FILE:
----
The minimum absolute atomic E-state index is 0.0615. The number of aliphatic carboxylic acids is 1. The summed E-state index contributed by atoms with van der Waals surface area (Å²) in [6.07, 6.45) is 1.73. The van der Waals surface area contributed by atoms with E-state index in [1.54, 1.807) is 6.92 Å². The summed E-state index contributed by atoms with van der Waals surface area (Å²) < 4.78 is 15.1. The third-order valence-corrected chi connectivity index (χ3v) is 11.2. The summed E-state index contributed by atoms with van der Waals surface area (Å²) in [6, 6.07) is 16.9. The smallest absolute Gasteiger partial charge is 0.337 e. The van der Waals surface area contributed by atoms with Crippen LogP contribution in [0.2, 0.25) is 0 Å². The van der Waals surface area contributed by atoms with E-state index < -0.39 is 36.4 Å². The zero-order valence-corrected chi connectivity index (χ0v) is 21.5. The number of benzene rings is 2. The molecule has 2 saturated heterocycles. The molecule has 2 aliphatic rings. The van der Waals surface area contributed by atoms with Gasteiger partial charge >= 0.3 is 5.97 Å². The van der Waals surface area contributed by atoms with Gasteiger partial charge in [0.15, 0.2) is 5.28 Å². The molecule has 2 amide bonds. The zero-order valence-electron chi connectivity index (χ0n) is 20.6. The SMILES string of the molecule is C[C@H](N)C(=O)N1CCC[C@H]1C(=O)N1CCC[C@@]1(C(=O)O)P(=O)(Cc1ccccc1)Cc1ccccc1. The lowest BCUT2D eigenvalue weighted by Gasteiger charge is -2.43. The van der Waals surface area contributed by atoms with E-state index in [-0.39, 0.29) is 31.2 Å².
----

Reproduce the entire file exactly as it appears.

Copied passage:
The minimum absolute atomic E-state index is 0.0615. The number of aliphatic carboxylic acids is 1. The summed E-state index contributed by atoms with van der Waals surface area (Å²) in [6.07, 6.45) is 1.73. The van der Waals surface area contributed by atoms with E-state index in [1.54, 1.807) is 6.92 Å². The summed E-state index contributed by atoms with van der Waals surface area (Å²) < 4.78 is 15.1. The third-order valence-corrected chi connectivity index (χ3v) is 11.2. The summed E-state index contributed by atoms with van der Waals surface area (Å²) in [6, 6.07) is 16.9. The smallest absolute Gasteiger partial charge is 0.337 e. The van der Waals surface area contributed by atoms with Crippen LogP contribution in [0.2, 0.25) is 0 Å². The van der Waals surface area contributed by atoms with E-state index < -0.39 is 36.4 Å². The zero-order valence-corrected chi connectivity index (χ0v) is 21.5. The number of benzene rings is 2. The molecule has 2 saturated heterocycles. The molecule has 2 aliphatic rings. The van der Waals surface area contributed by atoms with Gasteiger partial charge >= 0.3 is 5.97 Å². The van der Waals surface area contributed by atoms with Gasteiger partial charge in [0.15, 0.2) is 5.28 Å². The molecule has 2 amide bonds. The zero-order valence-electron chi connectivity index (χ0n) is 20.6. The SMILES string of the molecule is C[C@H](N)C(=O)N1CCC[C@H]1C(=O)N1CCC[C@@]1(C(=O)O)P(=O)(Cc1ccccc1)Cc1ccccc1. The lowest BCUT2D eigenvalue weighted by Gasteiger charge is -2.43. The van der Waals surface area contributed by atoms with E-state index in [-0.39, 0.29) is 31.2 Å².